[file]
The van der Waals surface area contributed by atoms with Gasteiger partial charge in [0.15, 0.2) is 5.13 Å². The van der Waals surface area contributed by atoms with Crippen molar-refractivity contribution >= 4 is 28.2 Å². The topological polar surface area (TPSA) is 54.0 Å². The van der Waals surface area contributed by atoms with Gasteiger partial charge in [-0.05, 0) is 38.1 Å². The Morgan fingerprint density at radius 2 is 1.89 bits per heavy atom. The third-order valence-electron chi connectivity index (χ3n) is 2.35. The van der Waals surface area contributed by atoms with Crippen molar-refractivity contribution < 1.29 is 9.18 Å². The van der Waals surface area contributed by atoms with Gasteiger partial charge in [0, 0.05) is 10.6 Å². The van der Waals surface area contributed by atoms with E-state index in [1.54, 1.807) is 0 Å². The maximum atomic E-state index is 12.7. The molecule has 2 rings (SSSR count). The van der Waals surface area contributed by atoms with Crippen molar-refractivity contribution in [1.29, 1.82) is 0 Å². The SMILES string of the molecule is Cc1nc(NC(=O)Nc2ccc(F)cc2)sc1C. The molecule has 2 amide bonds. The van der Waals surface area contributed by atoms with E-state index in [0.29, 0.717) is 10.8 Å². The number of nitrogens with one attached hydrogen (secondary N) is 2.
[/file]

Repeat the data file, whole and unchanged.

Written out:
The van der Waals surface area contributed by atoms with Gasteiger partial charge in [0.15, 0.2) is 5.13 Å². The van der Waals surface area contributed by atoms with Crippen molar-refractivity contribution >= 4 is 28.2 Å². The topological polar surface area (TPSA) is 54.0 Å². The van der Waals surface area contributed by atoms with Gasteiger partial charge in [-0.05, 0) is 38.1 Å². The Morgan fingerprint density at radius 2 is 1.89 bits per heavy atom. The third-order valence-electron chi connectivity index (χ3n) is 2.35. The van der Waals surface area contributed by atoms with Crippen molar-refractivity contribution < 1.29 is 9.18 Å². The van der Waals surface area contributed by atoms with Gasteiger partial charge in [0, 0.05) is 10.6 Å². The van der Waals surface area contributed by atoms with E-state index in [1.54, 1.807) is 0 Å². The maximum atomic E-state index is 12.7. The molecule has 2 rings (SSSR count). The van der Waals surface area contributed by atoms with Crippen molar-refractivity contribution in [1.29, 1.82) is 0 Å². The SMILES string of the molecule is Cc1nc(NC(=O)Nc2ccc(F)cc2)sc1C. The molecule has 2 amide bonds. The van der Waals surface area contributed by atoms with E-state index in [0.29, 0.717) is 10.8 Å². The number of nitrogens with one attached hydrogen (secondary N) is 2.